The forty yard dash is generally the most looked at number, no matter how much everyone is determined to say it doesn’t matter as much as some other tests, so I’ll start with that one. In the last four drafts, Alabama has had 30 prospects who ran a verified 40 in high school as well as one in the transition to the pros. 23 of those 30 improved their forty yard dash during their time at Alabama.

Of the 7 that didn’t improve, four of them only slowed by less than 5 tenths of a second (a 4.45 vs a 4.50), and one of those was O.J. Howard, who only dropped from a 4.49 to a 4.51, despite putting on 26 pounds in 3 years so that he could actually hold up as a blocker.

The three players that slowed by more than 0.05s were linebacker Dillon Lee, defensive tackle A’Shawn Robinson, and linebacker Reggie Ragland. Of the three, Lee is the only one that fell more than a tenth of a second, and he was a full-time backup who added 20 pounds from his high school weight.

In the other direction, 12 of the 23 players who improved their 40 time all improved by more than a tenth of a second. In particular, wide receiver Robert Foster, defensive tackle Da’Ron Payne, cornerback Anthony Averett, and defensive tackle Quinnen Williams were all at least three-tenths of a second better. Quinnen specifically improved by 0.41s while also adding over 40 pounds from his high school playing weight.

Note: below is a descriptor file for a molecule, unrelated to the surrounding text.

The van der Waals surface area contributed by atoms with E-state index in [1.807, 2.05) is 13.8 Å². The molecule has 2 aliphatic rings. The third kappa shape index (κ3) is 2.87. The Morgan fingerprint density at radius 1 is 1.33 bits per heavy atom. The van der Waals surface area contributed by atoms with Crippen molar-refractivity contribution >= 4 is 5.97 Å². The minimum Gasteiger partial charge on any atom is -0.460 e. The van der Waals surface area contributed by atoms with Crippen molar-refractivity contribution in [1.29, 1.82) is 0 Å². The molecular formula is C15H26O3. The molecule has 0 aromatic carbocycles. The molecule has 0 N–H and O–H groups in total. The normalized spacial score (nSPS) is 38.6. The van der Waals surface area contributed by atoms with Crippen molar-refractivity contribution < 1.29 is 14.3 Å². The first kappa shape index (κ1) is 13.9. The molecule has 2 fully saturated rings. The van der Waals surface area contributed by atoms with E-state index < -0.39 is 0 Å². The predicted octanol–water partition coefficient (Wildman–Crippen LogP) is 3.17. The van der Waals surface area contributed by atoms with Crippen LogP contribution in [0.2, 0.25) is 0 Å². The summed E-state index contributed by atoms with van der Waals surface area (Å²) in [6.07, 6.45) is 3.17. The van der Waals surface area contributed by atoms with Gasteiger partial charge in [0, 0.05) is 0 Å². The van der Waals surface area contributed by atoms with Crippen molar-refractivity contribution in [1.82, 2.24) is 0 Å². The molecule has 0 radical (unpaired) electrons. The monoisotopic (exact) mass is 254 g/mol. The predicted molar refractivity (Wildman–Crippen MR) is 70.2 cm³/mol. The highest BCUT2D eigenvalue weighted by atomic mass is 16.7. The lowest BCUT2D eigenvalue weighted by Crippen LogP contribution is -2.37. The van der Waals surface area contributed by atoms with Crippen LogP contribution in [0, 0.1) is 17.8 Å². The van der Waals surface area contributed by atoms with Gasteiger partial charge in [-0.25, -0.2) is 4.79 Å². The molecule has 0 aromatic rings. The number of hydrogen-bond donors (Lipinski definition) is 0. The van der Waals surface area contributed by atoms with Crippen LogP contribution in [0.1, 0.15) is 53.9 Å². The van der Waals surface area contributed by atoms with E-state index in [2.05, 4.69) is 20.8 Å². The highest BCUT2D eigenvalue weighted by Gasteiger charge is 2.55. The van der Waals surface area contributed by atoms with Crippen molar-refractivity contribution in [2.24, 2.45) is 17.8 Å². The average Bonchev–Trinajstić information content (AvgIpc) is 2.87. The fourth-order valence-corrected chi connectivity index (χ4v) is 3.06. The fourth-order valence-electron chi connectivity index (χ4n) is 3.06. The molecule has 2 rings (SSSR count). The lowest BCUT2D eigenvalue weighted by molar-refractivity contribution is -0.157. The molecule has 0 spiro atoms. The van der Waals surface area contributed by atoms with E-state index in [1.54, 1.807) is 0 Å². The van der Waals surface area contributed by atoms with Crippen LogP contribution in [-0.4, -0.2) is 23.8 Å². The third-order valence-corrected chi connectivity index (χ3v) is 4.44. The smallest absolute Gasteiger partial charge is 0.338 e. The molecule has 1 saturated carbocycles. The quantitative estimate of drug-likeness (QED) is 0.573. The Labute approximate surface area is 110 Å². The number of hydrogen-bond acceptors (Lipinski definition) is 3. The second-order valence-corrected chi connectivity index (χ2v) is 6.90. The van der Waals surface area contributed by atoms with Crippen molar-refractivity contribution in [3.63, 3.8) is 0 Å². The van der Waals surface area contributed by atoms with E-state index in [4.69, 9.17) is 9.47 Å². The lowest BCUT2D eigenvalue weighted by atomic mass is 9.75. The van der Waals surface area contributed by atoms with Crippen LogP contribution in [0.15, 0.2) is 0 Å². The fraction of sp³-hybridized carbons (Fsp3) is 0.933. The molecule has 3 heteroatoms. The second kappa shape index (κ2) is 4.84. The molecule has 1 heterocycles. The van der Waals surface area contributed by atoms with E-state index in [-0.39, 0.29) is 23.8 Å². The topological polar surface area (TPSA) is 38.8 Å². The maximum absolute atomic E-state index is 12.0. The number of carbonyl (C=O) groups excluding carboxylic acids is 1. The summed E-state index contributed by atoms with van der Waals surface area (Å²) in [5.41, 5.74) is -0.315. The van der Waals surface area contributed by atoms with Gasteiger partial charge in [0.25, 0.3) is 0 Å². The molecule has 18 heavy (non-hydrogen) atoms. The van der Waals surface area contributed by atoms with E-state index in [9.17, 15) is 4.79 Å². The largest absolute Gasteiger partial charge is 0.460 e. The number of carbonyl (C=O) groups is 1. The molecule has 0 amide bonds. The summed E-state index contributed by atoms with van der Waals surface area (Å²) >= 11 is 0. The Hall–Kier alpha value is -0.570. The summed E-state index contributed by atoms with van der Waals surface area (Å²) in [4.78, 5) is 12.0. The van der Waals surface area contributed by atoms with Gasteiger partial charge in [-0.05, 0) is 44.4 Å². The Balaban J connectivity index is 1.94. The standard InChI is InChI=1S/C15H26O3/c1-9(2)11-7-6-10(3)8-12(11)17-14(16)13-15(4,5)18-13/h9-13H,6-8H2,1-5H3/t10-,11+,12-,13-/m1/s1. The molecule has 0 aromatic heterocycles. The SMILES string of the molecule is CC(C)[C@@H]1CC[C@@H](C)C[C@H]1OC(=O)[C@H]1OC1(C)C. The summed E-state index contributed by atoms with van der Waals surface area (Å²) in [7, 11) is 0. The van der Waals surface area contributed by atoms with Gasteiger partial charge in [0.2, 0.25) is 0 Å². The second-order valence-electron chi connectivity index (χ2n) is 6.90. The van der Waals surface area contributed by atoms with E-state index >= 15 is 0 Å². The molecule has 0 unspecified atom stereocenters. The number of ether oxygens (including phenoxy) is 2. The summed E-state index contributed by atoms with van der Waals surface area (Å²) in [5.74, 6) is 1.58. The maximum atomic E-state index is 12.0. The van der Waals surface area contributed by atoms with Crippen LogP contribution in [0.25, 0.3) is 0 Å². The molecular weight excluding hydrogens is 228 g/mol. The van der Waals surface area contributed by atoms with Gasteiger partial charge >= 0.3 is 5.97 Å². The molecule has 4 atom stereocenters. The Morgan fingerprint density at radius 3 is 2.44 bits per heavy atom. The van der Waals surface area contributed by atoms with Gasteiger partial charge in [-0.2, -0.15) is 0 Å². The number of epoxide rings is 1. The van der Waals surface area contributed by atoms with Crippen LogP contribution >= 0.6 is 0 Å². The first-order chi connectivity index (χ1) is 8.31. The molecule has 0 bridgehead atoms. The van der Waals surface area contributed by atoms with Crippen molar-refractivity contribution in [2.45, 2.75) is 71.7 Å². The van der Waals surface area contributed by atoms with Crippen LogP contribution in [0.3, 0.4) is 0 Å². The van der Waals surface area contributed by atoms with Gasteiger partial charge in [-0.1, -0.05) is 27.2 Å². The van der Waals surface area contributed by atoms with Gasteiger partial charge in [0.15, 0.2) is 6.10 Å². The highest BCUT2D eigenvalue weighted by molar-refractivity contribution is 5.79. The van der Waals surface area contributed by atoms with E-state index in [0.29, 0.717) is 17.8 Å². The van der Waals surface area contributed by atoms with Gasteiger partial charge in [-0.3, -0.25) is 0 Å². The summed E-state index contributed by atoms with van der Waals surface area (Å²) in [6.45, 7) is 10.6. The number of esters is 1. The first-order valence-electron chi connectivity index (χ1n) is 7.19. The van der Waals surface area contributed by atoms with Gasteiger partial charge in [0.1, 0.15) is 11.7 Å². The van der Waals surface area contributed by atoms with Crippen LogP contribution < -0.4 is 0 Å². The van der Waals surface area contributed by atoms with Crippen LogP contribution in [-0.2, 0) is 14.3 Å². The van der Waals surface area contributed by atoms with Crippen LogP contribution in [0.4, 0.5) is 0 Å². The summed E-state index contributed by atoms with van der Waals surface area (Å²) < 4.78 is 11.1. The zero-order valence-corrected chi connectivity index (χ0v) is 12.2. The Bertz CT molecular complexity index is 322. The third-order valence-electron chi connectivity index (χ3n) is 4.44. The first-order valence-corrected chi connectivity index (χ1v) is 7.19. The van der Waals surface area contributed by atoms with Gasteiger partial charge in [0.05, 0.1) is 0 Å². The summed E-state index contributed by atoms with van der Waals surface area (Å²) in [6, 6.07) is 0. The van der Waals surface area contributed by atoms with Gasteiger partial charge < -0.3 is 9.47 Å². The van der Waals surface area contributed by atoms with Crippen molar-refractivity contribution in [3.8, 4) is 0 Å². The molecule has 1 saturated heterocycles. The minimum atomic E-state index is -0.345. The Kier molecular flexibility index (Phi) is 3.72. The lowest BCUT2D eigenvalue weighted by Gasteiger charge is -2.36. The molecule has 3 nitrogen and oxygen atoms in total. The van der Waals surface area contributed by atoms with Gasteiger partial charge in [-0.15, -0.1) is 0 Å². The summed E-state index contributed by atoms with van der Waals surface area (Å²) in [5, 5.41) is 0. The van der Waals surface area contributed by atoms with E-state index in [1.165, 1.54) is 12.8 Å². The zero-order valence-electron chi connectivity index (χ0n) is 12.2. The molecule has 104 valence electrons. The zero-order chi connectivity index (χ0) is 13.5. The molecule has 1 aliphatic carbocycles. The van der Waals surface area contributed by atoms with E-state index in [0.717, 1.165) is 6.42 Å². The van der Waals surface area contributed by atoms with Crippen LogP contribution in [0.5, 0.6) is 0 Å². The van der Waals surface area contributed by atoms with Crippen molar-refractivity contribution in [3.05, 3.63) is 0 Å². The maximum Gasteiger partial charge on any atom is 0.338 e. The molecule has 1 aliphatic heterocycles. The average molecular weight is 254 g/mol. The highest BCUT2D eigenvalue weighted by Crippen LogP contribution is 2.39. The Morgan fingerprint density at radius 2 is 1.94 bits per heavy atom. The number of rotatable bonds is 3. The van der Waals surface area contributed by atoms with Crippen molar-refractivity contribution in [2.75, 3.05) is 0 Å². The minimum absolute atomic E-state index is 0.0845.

Moving on, we have the 20-yard shuttle. Only 25 Alabama players had results for the test in both high school and the Combine, and the results weren’t quite as overwhelmingly positive as the forty yard dash. 16 of the 25 all tested worse in the shuttle, and only 4 of those were less than a tenth of a second worse. Of those twelve significantly worse testers in the shuttle, nine gained between 10 and 38 pounds from their high school weight to be able to stand up to college football players, which explains the diminishing ability to slow down and accelerate in short distances.